10 Ques­tions for the Oth­ers

NZ Rugby World - - Rugby Championship 2017 -


The Wal­la­bies clearly have a num­ber of prob­lems across the squad – across their game. But top of the list come the Rugby Cham­pi­onship is their pack.

Can it find some kind of steel and abil­ity to hang in for longer than it has been? The Wal­la­bies were too eas­ily de­stroyed at the set piece last year, lacked ball car­ri­ers and didn’t have a bench im­pact to dig them out in the fi­nal quar­ter.


The Pu­mas, on the ad­vice of Gra­ham Henry, ditched their ad­her­ence to kick and chase, grind­ing rugby in 2012.

It has been a fas­ci­nat­ing process watch­ing them em­brace pass and catch and be­come great en­ter­tain­ers in a short space of time.

But have they over­done it per­haps? Do they try to run too much? Are they guilty of play­ing too much rugby in the wrong places?

Can they marry a lit­tle prag­ma­tism into the mix with­out com­pletely los­ing their de­sire to at­tack?


The Boks still have a num­ber of good play­ers based off­shore. Heaps of them. Is it time, though, that they cut them off? Left them over there and just picked lo­cal play­ers who will be fresher, more at­tuned to the pace of South­ern Hemi­sphere games and not ex­pected to dash back to their clubs and play be­tween tests?


The Pu­mas will fancy they can beat the Wal­la­bies twice this year. They will have looked at the Wal­la­bies’ set piece and licked their lips.

But they have to be care­ful that they don’t fo­cus too hard on just those con­tests and give not much else of them­selves.

Can they tar­get the Wal­la­bies and yet still give a full-noise per­for­mance against the Boks and All Blacks?

That’s the hard­est thing about the Rugby Cham­pi­onship, there is no op­por­tu­nity to switch off and it is the key to do­ing well.


Wal­la­bies coach Michael Cheika is a big ad­mirer of Stephen Moore and likes the way the Reds hooker cap­tains the Wal­la­bies.

But Moore never plays more than 60 min­utes and isn’t even guar­an­teed of his start­ing place any more. Is it time for a change of lead­er­ship?

Time for a new cap­tain to try to es­tab­lish a new era of Wal­la­bies dom­i­nance? An era where they be­lieve in them­selves more and find a greater sense of iden­tity?


South African rugby mea­sures it­self against New Zealand as the best gauge of how it is re­ally track­ing.

The Boks have beaten the All Blacks just once since 2012 and even that was by the nar­row­est mar­gin. They need an­other win to re­store pride and con­fi­dence.

No matter what else what hap­pens in the Cham­pi­onship can the Boks fi­nally se­cure a cov­eted vic­tory against the All Blacks? Can they use the in­evitable masses of ‘lo­cal’ sup­port they will have in Al­bany to their ad­van­tage?


Ex­cuse the French here but ev­ery­one can see that the arse is fall­ing out of Aus­tralian rugby.

Their Su­per Rugby teams are a sham­bles, their ad­min­is­tra­tion has lost the plot and the na­tion is fast los­ing in­ter­est in the game.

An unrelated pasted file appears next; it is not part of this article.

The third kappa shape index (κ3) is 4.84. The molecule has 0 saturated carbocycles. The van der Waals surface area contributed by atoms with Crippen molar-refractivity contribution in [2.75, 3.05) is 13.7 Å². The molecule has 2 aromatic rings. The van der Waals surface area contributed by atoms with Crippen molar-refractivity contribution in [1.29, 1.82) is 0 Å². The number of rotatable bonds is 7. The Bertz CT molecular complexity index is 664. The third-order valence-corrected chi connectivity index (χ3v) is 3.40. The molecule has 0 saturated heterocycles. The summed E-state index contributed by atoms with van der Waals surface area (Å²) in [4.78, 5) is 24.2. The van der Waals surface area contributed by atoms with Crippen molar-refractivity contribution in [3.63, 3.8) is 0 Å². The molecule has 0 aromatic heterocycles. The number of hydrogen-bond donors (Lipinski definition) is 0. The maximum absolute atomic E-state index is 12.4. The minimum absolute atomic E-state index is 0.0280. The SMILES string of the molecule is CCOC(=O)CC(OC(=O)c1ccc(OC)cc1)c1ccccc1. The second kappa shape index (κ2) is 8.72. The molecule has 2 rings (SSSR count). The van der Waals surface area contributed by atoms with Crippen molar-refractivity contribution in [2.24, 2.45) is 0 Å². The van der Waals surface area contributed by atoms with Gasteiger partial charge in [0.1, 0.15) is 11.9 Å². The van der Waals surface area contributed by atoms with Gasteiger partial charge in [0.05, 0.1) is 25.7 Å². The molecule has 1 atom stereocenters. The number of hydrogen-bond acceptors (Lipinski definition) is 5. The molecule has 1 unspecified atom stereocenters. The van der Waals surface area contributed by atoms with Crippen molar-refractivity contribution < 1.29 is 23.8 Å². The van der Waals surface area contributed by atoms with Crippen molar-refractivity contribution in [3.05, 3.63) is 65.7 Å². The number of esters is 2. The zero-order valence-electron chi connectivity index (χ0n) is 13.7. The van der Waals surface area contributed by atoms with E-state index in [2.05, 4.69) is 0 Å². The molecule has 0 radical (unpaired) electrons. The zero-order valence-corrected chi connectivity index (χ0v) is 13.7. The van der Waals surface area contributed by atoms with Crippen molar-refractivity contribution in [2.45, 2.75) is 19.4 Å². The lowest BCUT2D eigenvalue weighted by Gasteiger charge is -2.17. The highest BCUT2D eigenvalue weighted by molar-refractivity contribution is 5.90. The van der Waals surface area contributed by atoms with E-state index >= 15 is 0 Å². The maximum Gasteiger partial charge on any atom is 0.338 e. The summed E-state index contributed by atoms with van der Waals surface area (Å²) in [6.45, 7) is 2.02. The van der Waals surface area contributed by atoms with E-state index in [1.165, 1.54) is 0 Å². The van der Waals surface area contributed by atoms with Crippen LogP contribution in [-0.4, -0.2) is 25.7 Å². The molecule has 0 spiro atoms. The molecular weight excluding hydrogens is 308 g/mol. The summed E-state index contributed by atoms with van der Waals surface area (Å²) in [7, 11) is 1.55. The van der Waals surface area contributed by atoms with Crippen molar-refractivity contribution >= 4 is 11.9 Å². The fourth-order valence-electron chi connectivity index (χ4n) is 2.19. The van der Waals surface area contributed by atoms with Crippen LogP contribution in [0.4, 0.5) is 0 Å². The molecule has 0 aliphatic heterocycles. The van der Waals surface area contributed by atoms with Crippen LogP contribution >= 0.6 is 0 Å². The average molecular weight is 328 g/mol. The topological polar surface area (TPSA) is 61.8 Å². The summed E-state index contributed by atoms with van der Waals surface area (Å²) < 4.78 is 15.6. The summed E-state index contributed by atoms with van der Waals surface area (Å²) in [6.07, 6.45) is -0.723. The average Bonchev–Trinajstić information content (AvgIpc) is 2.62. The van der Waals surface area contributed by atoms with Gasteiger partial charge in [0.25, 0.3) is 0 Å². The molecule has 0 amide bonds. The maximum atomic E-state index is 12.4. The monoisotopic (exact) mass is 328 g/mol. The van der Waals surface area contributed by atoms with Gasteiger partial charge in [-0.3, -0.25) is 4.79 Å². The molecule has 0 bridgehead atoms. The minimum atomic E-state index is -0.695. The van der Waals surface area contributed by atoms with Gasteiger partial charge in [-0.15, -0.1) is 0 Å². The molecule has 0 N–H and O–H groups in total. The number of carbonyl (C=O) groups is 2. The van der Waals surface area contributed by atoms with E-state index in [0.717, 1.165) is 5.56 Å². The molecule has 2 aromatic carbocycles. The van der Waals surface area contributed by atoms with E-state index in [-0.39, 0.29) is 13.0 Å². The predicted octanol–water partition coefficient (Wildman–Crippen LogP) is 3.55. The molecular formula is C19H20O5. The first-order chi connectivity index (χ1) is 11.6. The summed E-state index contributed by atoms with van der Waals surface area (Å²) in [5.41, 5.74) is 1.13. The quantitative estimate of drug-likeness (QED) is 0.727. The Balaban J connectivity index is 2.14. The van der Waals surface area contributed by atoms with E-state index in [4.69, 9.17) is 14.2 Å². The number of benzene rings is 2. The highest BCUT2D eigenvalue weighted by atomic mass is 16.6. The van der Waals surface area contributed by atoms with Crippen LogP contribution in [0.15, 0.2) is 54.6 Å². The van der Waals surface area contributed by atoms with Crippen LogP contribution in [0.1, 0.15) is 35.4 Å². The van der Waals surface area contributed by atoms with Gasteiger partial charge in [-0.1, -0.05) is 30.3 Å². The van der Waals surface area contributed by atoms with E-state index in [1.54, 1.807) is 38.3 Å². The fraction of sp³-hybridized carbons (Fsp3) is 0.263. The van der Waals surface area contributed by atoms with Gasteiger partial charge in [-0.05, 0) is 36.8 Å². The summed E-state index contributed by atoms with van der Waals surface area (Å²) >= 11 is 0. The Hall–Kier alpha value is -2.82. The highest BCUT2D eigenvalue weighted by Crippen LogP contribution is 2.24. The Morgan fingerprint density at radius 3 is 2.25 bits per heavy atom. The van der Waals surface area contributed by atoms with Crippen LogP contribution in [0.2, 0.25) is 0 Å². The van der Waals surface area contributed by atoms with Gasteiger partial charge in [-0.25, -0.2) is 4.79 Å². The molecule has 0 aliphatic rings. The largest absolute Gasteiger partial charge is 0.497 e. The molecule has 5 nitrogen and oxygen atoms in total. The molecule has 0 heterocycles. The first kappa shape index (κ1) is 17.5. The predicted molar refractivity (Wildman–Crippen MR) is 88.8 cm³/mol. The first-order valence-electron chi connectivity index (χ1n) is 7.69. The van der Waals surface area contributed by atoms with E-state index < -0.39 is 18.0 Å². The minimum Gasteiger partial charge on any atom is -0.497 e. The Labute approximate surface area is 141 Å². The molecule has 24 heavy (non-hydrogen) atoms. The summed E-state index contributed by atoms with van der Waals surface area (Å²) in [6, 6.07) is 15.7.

Los­ing in June to Scot­land has only dark­ened the gather­ing clouds and if the Wal­la­bies start their cam­paign with a loss to the All Blacks in Syd­ney, the big­gest fea­ture of the Rugby Cham­pi­onship could be the thou­sands of empty seats.

The Wal­la­bies need to find a way, even if they are los­ing, to at least en­gage the Aus­tralian rugby pub­lic and make them want to be there.

Can they per­suade thou­sands of Aus­tralians to front with money and buy match tick­ets? If they can’t it is go­ing to be like play­ing in a ghost town, whoa, woah...play­ing in a ghost town. [Only peo­ple in their 40s and older will get that...but it is quite funny].


The All Blacks haven’t been to Cape Town since 2008 – when they beat the Boks 19-0. And they haven’t been there be­cause the South Africans know it suits New Zealand to be, firstly, at sea level and, sec­ondly, in an area where they tend to garner more home sup­port than the Boks do.

As the Boks try to tran­si­tion their team to re­flect mod­ern South Africa, can they bury their past in Cape Town and, firstly, win and, sec­ondly, per­suade lo­cals to turn up wear­ing green jer­seys and not black?


The Pu­mas, af­ter an en­cour­ag­ing start in the Rugby Cham­pi­onship and a re­ally strong World Cup cam­paign in 2015, have started to stag­nate. Maybe they have even gone back­wards and with many of them play­ing for the Jaguares, and be­ing beaten each week by the play­ers they will face in New Zealand, South African and Aus­tralian jer­seys, they look like they are los­ing con­fi­dence and be­lief.

Can they find it? Can they re­mem­ber they are good play­ers, an emerg­ing force as a team and more than ca­pa­ble of win­ning big tests?


Last year new South African coach Al­lis­ter Coet­zee tried to play what would be best de­scribed as a tra­di­tional Spring­boks game. But he did so with the ma­jor­ity of his play­ers picked from the Li­ons, who pre­fer to open things up and use their speed and skill out wide.

It was a to­tal mess. This year, can he marry the style to the per­son­nel a bit bet­ter? The ev­i­dence in June was promising with the Boks beat­ing France and scor­ing plenty of tries in the process.

The Pu­mas need prag­ma­tism back in their mix TONED DOWN

The Wal­la­bies are los­ing fans in their droves. HEARTS AND MINDS

The Boks are adapt­ing the open game­plan of the Li­ons. RUN­NING GAME

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